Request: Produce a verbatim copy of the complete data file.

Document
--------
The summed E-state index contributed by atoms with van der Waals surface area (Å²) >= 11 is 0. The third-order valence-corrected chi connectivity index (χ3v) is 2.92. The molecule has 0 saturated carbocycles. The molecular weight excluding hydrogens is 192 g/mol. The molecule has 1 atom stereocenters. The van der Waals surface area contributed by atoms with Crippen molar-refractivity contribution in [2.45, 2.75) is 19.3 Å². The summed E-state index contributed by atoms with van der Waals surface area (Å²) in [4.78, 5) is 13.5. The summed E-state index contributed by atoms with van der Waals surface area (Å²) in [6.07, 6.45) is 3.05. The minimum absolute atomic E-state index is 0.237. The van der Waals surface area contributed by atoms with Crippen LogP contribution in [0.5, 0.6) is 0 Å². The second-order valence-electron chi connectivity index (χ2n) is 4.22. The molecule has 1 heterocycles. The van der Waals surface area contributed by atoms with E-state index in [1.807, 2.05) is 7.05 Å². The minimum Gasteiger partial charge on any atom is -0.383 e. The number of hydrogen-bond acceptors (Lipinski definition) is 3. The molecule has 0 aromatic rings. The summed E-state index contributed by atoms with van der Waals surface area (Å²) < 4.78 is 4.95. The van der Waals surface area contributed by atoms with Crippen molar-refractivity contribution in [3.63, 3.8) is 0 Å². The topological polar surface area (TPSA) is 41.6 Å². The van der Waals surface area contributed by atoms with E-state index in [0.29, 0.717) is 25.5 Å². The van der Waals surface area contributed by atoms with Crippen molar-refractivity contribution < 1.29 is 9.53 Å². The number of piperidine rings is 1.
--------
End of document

The summed E-state index contributed by atoms with van der Waals surface area (Å²) >= 11 is 0. The third-order valence-corrected chi connectivity index (χ3v) is 2.92. The molecule has 0 saturated carbocycles. The molecular weight excluding hydrogens is 192 g/mol. The molecule has 1 atom stereocenters. The van der Waals surface area contributed by atoms with Crippen molar-refractivity contribution in [2.45, 2.75) is 19.3 Å². The summed E-state index contributed by atoms with van der Waals surface area (Å²) in [4.78, 5) is 13.5. The summed E-state index contributed by atoms with van der Waals surface area (Å²) in [6.07, 6.45) is 3.05. The minimum absolute atomic E-state index is 0.237. The van der Waals surface area contributed by atoms with Crippen LogP contribution in [0.5, 0.6) is 0 Å². The second-order valence-electron chi connectivity index (χ2n) is 4.22. The molecule has 1 heterocycles. The van der Waals surface area contributed by atoms with E-state index in [1.807, 2.05) is 7.05 Å². The minimum Gasteiger partial charge on any atom is -0.383 e. The number of hydrogen-bond acceptors (Lipinski definition) is 3. The molecule has 0 aromatic rings. The summed E-state index contributed by atoms with van der Waals surface area (Å²) < 4.78 is 4.95. The van der Waals surface area contributed by atoms with Crippen molar-refractivity contribution in [3.63, 3.8) is 0 Å². The topological polar surface area (TPSA) is 41.6 Å². The van der Waals surface area contributed by atoms with E-state index in [0.29, 0.717) is 25.5 Å². The van der Waals surface area contributed by atoms with Crippen molar-refractivity contribution < 1.29 is 9.53 Å². The number of piperidine rings is 1.